M.R. Mold & Engineering Corp. of Brea, Calif., invested about $700,000 in acquiring its 11th computer-numerically controlled machining center and complementary computer-aided manufacturing software.
The mold maker received delivery of a Yasda YBM Vi40 precision center on Aug. 11 and began training technicians to prepare for the machine’s start of operations.
M.R. Mold acquired the Vi40 through Methods Machine Tools Inc. of Sudbury Mass. Machine manufacturer Yasda Precision Tools KK of Satosho, Japan, utilizes in-house production for all Vi40 components.
The machine’s jig bore mill frame and three-axis movement supply a rigid platform that can morph into a five-axis system with the addition of a massive tilting rotary table. The machine weighs 30,000 pounds.
The Vi40 model has five-sided machining with a single set-up, and the structure is designed for hard milling die mold applications. Rick Finnie, M.R. Mold president, anticipated the machine will significantly reduce the number of process steps and machining times.
For concurrent implementation, M.R. Mold purchased version 2015.1 of hyperMill CAM software from Open Mind Technologies AG of Wessling, Germany.
M.R. Mold occupies 15,000 square feet and employs 30.

M.R. Mold Showcases Manufacturing to Youth


 Email Print 
Jennifer KarpusStudents and teachers listen to M.R. Mold President Rick Finnie explain a machine's functions during a tour of the company for high school students.
BREA, CALIF. — Getting young generations excited about the field of manufacturing has been a challenge for many companies, but one has found a way to gain some momentum.
M.R. Mold & Engineering Corp. recently invited students from Century High School in Santa Ana, Calif., to tour its facility.
Students were given the opportunity to learn about silicone and plastic molding in an effort to give students a career path they may have not considered previously.
Geri Anderson, marketing director for M.R. Mold, said the seed was planted for the visit in February, when she met representatives from Century High School at the MD&M West Show in Anaheim, Calif.
Educators were speaking to Anderson about the need to get young people into manufacturing. This need matched one of the initiatives of the National Tooling and Machinery Association (NTMA) — of which M.R. Mold is a member — and Anderson wanted to see how the company could team with the school.
Century offers a STEAM program — science, technology, engineering, art and math — in which students “actually take engineering classes” along with some technology and science courses as well, Anderson said.
“They are trying to get them prepared for life,” she said. “And I was really intrigued because high schools these days do not have those kinds of classes.”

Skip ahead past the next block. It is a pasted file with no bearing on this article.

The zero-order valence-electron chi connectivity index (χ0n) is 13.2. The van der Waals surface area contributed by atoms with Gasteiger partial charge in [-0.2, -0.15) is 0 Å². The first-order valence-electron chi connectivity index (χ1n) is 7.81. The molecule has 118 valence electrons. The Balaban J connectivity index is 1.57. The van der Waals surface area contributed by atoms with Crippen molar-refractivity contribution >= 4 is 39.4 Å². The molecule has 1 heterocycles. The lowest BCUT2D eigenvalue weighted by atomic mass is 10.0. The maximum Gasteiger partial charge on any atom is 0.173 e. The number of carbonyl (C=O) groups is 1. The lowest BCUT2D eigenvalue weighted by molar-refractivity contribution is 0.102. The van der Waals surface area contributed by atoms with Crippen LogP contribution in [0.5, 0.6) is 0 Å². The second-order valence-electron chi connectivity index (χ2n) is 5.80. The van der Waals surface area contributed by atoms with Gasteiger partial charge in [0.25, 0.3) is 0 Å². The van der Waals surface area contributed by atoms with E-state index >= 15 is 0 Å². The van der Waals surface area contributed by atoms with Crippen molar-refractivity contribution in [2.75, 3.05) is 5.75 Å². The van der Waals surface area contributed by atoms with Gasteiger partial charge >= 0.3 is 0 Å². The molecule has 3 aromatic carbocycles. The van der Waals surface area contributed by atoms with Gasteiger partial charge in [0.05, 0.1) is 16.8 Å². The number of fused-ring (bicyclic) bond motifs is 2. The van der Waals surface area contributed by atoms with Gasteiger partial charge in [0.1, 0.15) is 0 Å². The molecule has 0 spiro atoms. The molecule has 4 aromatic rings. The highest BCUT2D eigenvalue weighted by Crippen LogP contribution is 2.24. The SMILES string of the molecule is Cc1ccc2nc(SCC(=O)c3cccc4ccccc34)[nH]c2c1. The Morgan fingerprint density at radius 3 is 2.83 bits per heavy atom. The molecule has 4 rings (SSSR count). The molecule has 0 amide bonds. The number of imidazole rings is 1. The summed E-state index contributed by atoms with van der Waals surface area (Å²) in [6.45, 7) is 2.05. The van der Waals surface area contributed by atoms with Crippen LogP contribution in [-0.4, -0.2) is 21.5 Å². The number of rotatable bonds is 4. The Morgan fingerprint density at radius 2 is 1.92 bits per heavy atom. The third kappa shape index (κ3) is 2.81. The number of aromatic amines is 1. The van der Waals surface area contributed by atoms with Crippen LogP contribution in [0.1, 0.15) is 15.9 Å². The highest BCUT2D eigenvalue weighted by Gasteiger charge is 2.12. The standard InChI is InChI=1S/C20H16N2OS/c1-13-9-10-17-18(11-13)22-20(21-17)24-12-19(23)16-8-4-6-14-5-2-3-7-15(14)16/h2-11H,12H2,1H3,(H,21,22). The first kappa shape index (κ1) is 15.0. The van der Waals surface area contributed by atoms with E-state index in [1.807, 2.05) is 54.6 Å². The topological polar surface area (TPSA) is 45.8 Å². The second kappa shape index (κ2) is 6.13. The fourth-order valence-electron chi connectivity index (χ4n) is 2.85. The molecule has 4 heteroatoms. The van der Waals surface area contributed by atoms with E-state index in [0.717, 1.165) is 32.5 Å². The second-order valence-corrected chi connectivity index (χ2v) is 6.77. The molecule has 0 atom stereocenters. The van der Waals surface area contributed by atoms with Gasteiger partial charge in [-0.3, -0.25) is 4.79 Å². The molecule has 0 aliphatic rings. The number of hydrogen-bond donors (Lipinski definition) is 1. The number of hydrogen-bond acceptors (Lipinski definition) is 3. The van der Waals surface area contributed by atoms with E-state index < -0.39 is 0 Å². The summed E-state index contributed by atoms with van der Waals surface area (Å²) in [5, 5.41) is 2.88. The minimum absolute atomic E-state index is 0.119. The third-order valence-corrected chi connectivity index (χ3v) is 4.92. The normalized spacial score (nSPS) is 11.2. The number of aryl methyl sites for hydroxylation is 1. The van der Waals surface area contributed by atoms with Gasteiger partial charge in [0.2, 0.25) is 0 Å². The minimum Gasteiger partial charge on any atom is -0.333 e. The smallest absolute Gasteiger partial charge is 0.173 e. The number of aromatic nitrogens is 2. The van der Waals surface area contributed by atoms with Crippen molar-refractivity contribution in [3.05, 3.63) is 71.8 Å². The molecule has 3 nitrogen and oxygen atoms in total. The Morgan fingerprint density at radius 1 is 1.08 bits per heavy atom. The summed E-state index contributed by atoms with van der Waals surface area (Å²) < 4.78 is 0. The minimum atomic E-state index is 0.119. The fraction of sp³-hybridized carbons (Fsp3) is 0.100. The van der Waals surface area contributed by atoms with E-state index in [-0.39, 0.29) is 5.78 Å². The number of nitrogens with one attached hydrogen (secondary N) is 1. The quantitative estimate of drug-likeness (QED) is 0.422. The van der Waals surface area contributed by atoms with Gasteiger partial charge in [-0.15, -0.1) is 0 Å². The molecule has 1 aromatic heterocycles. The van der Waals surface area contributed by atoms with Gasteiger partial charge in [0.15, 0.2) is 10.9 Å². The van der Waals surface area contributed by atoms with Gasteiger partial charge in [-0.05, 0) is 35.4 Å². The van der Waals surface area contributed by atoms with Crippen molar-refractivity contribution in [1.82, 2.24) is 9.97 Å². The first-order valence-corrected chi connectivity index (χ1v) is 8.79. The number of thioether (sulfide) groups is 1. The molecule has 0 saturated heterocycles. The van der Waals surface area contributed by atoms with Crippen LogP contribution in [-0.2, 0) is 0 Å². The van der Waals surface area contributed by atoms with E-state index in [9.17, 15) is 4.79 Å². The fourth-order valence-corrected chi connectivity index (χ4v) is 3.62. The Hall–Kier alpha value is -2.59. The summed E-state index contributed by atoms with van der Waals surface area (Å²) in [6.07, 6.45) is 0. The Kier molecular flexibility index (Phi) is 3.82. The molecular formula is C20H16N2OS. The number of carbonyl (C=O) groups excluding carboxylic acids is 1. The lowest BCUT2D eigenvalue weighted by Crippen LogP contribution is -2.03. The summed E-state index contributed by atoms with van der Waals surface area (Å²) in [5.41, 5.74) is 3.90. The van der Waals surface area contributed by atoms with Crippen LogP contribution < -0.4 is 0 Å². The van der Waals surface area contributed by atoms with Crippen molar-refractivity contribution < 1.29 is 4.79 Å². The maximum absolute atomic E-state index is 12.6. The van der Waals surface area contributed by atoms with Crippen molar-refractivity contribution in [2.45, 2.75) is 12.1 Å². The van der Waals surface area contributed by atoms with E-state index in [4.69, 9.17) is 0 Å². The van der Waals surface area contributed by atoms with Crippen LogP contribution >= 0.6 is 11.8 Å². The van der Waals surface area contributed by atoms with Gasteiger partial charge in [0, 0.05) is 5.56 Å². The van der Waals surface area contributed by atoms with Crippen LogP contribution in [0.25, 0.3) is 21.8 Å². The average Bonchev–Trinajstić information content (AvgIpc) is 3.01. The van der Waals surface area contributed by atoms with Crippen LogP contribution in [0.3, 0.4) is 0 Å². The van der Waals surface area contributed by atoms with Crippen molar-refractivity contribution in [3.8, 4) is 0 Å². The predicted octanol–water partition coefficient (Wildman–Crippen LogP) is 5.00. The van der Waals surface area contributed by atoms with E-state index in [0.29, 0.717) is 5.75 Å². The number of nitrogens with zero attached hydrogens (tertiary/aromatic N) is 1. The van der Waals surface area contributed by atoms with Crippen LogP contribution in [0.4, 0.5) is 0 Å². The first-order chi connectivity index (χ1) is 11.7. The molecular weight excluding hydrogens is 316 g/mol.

Whereas many school districts have eliminated woodworking, metal shop and automotive course work, Century still is offering courses for the trades.
Brea-based M.R. Mold wanted to get involved with this in some capacity, so the school and firm worked together to create an event.
Getting involved
It started on May 26, when Rick Finnie, M.R. Mold president, visited Century and gave a 45-minute presentation to introduce the students to what silicone and plastics are, along with what it is that M.R. Mold does.
In the week that followed, Anderson said teachers instructed students to do an online scavenger hunt on the M.R. Mold company website to raise awareness of Finnie’s presentation and their upcoming visit to the firm’s facility.
On June 9, M.R. Mold hosted 18 students at its plant. It originally was supposed to be 30 students, but seniors were taking final exams and could not attend.
NTMA and R.D. Abbott also attended the event to make it a “well-rounded program,” Anderson said.
NTMA spoke to students about its training programs and getting into manufacturing. Afterward, students took a tour of the M.R. Mold shop.
The tour started in design, where Mike Coleman, engineering manager, spent about 20 minutes detailing SolidWorks, showing students a particular mold and the steps it took to build it.
Anderson said students saw a print drawing of the completed mold and were able to see what the mold looked like.
Students were divided into two groups led by Finnie and Brian Geisel, operations manager.
They explained “each machine and its process and its importance in the whole scope of the work,” Anderson said.
“They got a sense of the whole entire picture ... from start to finish.”
Students got to tour the technology center, where they did some compression molding with R.D. Abbott. Anderson said a plastic mold was running at the time, along with a fully robotic silicone mold in one of the other molding machines.
College vs. trades
One idea posed to students is that college is not for everyone, and “sometimes taking these skills and working with your hands and building things ... is better for one student than it is for the other,” she said.
While the majority of visiting students were part of the STEAM program, Anderson said a few were not but were just interested in learning more.